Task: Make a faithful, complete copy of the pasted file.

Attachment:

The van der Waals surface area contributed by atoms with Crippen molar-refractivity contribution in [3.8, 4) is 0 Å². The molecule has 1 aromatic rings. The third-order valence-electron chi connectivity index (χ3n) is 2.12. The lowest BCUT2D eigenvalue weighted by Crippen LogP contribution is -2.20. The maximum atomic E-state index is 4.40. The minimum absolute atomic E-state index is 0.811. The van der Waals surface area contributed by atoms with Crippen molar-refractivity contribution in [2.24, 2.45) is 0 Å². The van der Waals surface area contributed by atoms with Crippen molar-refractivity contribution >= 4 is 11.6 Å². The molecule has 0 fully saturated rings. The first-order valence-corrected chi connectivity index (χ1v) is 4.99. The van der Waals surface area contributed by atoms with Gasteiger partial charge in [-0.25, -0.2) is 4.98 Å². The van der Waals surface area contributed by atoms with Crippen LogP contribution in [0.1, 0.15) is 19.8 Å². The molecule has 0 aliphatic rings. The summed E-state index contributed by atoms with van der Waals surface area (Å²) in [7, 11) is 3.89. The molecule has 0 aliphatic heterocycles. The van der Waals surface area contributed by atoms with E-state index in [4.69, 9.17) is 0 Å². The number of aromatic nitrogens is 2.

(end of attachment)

The van der Waals surface area contributed by atoms with Crippen molar-refractivity contribution in [3.8, 4) is 0 Å². The molecule has 1 aromatic rings. The third-order valence-electron chi connectivity index (χ3n) is 2.12. The lowest BCUT2D eigenvalue weighted by Crippen LogP contribution is -2.20. The maximum atomic E-state index is 4.40. The minimum absolute atomic E-state index is 0.811. The van der Waals surface area contributed by atoms with Crippen molar-refractivity contribution in [2.24, 2.45) is 0 Å². The van der Waals surface area contributed by atoms with Crippen molar-refractivity contribution >= 4 is 11.6 Å². The molecule has 0 fully saturated rings. The first-order valence-corrected chi connectivity index (χ1v) is 4.99. The van der Waals surface area contributed by atoms with Gasteiger partial charge in [-0.25, -0.2) is 4.98 Å². The van der Waals surface area contributed by atoms with Crippen LogP contribution in [0.1, 0.15) is 19.8 Å². The molecule has 0 aliphatic rings. The summed E-state index contributed by atoms with van der Waals surface area (Å²) in [7, 11) is 3.89. The molecule has 0 aliphatic heterocycles. The van der Waals surface area contributed by atoms with E-state index in [4.69, 9.17) is 0 Å². The number of aromatic nitrogens is 2.